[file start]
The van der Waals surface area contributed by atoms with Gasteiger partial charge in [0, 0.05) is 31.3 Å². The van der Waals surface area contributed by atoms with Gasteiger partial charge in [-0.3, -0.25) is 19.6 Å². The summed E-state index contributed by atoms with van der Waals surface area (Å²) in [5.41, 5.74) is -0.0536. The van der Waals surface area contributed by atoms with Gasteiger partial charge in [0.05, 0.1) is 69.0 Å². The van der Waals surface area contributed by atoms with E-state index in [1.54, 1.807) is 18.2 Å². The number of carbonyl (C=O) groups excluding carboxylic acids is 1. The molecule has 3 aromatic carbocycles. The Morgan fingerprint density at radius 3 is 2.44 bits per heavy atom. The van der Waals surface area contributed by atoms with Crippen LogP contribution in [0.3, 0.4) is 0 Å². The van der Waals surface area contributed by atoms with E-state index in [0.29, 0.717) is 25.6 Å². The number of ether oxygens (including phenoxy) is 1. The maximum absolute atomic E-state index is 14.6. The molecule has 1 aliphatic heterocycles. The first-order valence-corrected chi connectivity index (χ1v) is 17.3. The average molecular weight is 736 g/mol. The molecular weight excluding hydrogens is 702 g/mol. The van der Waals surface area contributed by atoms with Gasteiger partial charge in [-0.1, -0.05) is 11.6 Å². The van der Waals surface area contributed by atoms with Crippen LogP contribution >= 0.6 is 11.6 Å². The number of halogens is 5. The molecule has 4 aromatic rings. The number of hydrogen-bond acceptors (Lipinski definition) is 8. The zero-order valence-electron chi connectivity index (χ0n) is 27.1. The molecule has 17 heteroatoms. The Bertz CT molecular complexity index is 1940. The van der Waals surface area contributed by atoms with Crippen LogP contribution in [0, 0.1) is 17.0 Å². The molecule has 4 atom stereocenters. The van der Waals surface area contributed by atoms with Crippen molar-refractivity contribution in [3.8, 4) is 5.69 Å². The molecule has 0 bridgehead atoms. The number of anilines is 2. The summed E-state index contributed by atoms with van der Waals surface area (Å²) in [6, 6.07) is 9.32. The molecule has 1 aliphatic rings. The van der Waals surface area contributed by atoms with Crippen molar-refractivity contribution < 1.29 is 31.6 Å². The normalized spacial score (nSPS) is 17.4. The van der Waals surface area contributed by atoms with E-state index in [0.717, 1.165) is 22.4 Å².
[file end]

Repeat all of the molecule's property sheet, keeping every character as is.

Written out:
The van der Waals surface area contributed by atoms with Gasteiger partial charge in [0, 0.05) is 31.3 Å². The van der Waals surface area contributed by atoms with Gasteiger partial charge in [-0.3, -0.25) is 19.6 Å². The summed E-state index contributed by atoms with van der Waals surface area (Å²) in [5.41, 5.74) is -0.0536. The van der Waals surface area contributed by atoms with Gasteiger partial charge in [0.05, 0.1) is 69.0 Å². The van der Waals surface area contributed by atoms with E-state index in [1.54, 1.807) is 18.2 Å². The number of carbonyl (C=O) groups excluding carboxylic acids is 1. The molecule has 3 aromatic carbocycles. The Morgan fingerprint density at radius 3 is 2.44 bits per heavy atom. The van der Waals surface area contributed by atoms with Crippen LogP contribution in [0.3, 0.4) is 0 Å². The van der Waals surface area contributed by atoms with E-state index in [0.29, 0.717) is 25.6 Å². The number of ether oxygens (including phenoxy) is 1. The maximum absolute atomic E-state index is 14.6. The molecule has 1 aliphatic heterocycles. The first-order valence-corrected chi connectivity index (χ1v) is 17.3. The average molecular weight is 736 g/mol. The molecular weight excluding hydrogens is 702 g/mol. The van der Waals surface area contributed by atoms with Gasteiger partial charge in [-0.1, -0.05) is 11.6 Å². The van der Waals surface area contributed by atoms with Crippen LogP contribution >= 0.6 is 11.6 Å². The number of halogens is 5. The molecule has 4 aromatic rings. The number of hydrogen-bond acceptors (Lipinski definition) is 8. The zero-order valence-electron chi connectivity index (χ0n) is 27.1. The molecule has 17 heteroatoms. The Bertz CT molecular complexity index is 1940. The van der Waals surface area contributed by atoms with Crippen LogP contribution in [0, 0.1) is 17.0 Å². The molecule has 4 atom stereocenters. The van der Waals surface area contributed by atoms with Crippen molar-refractivity contribution in [3.8, 4) is 5.69 Å². The molecule has 0 bridgehead atoms. The number of anilines is 2. The summed E-state index contributed by atoms with van der Waals surface area (Å²) in [6, 6.07) is 9.32. The molecule has 1 aliphatic rings. The van der Waals surface area contributed by atoms with Crippen molar-refractivity contribution < 1.29 is 31.6 Å². The normalized spacial score (nSPS) is 17.4. The van der Waals surface area contributed by atoms with E-state index in [0.717, 1.165) is 22.4 Å².